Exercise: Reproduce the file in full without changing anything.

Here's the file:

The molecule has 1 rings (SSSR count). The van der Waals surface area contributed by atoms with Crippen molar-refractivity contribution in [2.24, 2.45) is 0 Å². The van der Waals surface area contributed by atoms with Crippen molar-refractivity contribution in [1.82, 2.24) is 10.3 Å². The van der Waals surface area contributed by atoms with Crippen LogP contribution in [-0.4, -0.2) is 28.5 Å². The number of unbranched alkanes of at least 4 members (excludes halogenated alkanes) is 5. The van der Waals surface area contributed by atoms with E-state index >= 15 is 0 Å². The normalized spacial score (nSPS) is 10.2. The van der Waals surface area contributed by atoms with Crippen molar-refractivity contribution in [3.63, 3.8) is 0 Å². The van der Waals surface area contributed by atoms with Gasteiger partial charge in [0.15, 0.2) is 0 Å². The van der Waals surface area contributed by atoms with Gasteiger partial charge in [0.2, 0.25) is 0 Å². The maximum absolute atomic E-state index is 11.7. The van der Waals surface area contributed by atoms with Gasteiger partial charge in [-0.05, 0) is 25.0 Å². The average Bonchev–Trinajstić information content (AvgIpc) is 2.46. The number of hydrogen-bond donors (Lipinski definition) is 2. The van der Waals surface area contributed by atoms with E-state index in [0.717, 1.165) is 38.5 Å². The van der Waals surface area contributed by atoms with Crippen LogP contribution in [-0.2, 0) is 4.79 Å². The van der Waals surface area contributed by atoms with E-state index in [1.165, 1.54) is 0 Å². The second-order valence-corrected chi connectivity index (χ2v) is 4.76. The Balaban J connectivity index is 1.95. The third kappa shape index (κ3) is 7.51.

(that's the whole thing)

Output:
The molecule has 1 rings (SSSR count). The van der Waals surface area contributed by atoms with Crippen molar-refractivity contribution in [2.24, 2.45) is 0 Å². The van der Waals surface area contributed by atoms with Crippen molar-refractivity contribution in [1.82, 2.24) is 10.3 Å². The van der Waals surface area contributed by atoms with Crippen LogP contribution in [-0.4, -0.2) is 28.5 Å². The number of unbranched alkanes of at least 4 members (excludes halogenated alkanes) is 5. The van der Waals surface area contributed by atoms with E-state index >= 15 is 0 Å². The normalized spacial score (nSPS) is 10.2. The van der Waals surface area contributed by atoms with Crippen molar-refractivity contribution in [3.63, 3.8) is 0 Å². The van der Waals surface area contributed by atoms with Gasteiger partial charge in [0.15, 0.2) is 0 Å². The van der Waals surface area contributed by atoms with Gasteiger partial charge in [0.2, 0.25) is 0 Å². The maximum absolute atomic E-state index is 11.7. The van der Waals surface area contributed by atoms with Gasteiger partial charge in [-0.05, 0) is 25.0 Å². The average Bonchev–Trinajstić information content (AvgIpc) is 2.46. The number of hydrogen-bond donors (Lipinski definition) is 2. The van der Waals surface area contributed by atoms with E-state index in [0.717, 1.165) is 38.5 Å². The van der Waals surface area contributed by atoms with Crippen LogP contribution in [-0.2, 0) is 4.79 Å². The van der Waals surface area contributed by atoms with E-state index in [1.165, 1.54) is 0 Å². The second-order valence-corrected chi connectivity index (χ2v) is 4.76. The Balaban J connectivity index is 1.95. The third kappa shape index (κ3) is 7.51.